And battles numberless, and made her famed,
The fairest queen loved by the bravest knight!
O then how fair, when her dark passionate eyes
Shot through his arm the strength of fifty men,
And her long hair, in wealth of silken gold,
Caught the sun's light, and stream'd upon her face
The glory of an angel! Now her eye
Was dim with sorrow, and her face, all wan,
And paler for the convent white and black,
Seem'd not queen Guinevere's, and her long hair
Was gather'd up, and hid beneath her weeds.
Yet never had he loved her more, not then,
When, in the pride of beauty and of youth,
She sat at tourneyment to give the prize,
Queen of the land, and queen in beauty more;
For awe and sorrow now were mix'd with love,
And made it greater and a holier thing,
Filling their souls, though never, never more
Should they two know love's dalliance as of old.
Thus for awhile in silence they remain'd,
Till first she spoke, with voice all faint with grief,
Yet free from tears. "Lancelot, is't thus we meet
After such absence? Yet how otherwise?
How else should we two meet, whose passion wrought
Woe and confusion througout all the land,
And death to many a knight; death, too, at last
To my lord Arthur? Yea, even meet we so,
For so 'tis fit; and this, too, is a part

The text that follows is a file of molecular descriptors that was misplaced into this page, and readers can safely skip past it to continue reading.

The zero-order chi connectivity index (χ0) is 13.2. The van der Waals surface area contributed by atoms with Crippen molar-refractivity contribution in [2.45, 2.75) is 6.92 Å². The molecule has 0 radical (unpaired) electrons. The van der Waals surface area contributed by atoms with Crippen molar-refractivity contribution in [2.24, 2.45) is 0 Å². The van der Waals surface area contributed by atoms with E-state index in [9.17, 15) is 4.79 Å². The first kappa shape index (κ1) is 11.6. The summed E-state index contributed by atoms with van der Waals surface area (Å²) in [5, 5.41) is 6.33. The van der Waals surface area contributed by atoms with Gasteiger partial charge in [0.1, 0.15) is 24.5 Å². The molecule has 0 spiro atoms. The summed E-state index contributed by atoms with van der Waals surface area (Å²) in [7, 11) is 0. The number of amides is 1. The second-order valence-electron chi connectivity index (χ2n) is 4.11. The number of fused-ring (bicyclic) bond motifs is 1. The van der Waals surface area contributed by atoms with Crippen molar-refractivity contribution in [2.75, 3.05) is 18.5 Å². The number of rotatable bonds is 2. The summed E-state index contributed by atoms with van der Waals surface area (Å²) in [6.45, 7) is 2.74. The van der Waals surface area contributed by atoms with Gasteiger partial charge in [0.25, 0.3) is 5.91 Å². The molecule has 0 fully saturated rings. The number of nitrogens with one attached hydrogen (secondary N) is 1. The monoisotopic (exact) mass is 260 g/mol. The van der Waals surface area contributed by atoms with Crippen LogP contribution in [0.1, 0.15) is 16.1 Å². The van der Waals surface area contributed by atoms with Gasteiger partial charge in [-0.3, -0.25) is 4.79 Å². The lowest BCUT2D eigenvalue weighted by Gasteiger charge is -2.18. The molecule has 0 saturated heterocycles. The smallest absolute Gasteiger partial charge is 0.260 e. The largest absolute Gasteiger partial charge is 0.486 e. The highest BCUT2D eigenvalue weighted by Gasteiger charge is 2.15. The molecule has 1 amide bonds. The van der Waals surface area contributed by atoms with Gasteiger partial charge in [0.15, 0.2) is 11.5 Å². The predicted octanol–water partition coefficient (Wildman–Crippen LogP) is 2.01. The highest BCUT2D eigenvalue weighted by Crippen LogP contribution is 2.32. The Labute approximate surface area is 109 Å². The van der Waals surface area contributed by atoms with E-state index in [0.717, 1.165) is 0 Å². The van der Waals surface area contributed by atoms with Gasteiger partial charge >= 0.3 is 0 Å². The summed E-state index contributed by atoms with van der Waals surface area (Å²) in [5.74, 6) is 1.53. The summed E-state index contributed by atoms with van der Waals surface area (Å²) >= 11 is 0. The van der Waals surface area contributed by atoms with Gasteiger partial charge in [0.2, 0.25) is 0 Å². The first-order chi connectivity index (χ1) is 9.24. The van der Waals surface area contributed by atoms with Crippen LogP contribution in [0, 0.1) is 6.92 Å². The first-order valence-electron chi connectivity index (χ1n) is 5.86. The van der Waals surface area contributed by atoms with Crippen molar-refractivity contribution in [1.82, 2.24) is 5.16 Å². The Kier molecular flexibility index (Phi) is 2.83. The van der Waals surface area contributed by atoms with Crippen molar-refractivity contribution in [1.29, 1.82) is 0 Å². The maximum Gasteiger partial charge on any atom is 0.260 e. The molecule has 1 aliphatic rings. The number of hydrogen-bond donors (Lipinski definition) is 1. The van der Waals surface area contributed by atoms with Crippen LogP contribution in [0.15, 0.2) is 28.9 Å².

Of that long penance I have doom'd myself,
Through all my life to to mourn the sinful past,
And make amends, if that be granted yet:
For it is bitter, Lancelot, to meet thus;
Bitter as dying, sharp as death itself,
That we should meet so, who once loved so well,
And fill'd our souls with all the joys of love.
But let that go, even as our love is gone,
And help me now to wail that olden sin.
And yet I understand it not, nor know
How love could be so changed to guilt and shame,
That is so high and holy in itself.
Nor understood I Arthur in those days,
Nor know him wholly now. Was he, so cold,
Although so pure, who gave me half his love,
Nobler than thou, who gav'st me all thy heart
And service,--truest service, faithful heart,
Though given to one who should have wholly been
Another's? If my love was due to him,--
As due it was,--why cared he not to win it
By equal love? Or understand, at least,
A woman's love must ever so be won,
Or cannot be entirely given? not bought
By rank, nor forced by duty,--won by love,
Love only. Is't unlawful that a man
Should yield up to a woman all his soul,
But must he cherish in his inner thoughts
Some great ideal, holding it more dear
Than the frail woman whom he vow'd to honour,
Whose faults and weaknesses he knows, so far
Beneath the ideal? Why, then, ask our love
Entire for such half love? A sad lot, sure;
To give so much, yet win so little back.
But thou didst love me as I would be loved;
Didst give me all thy heart, nor think it scorn,
Although thou wast the best and bravest knight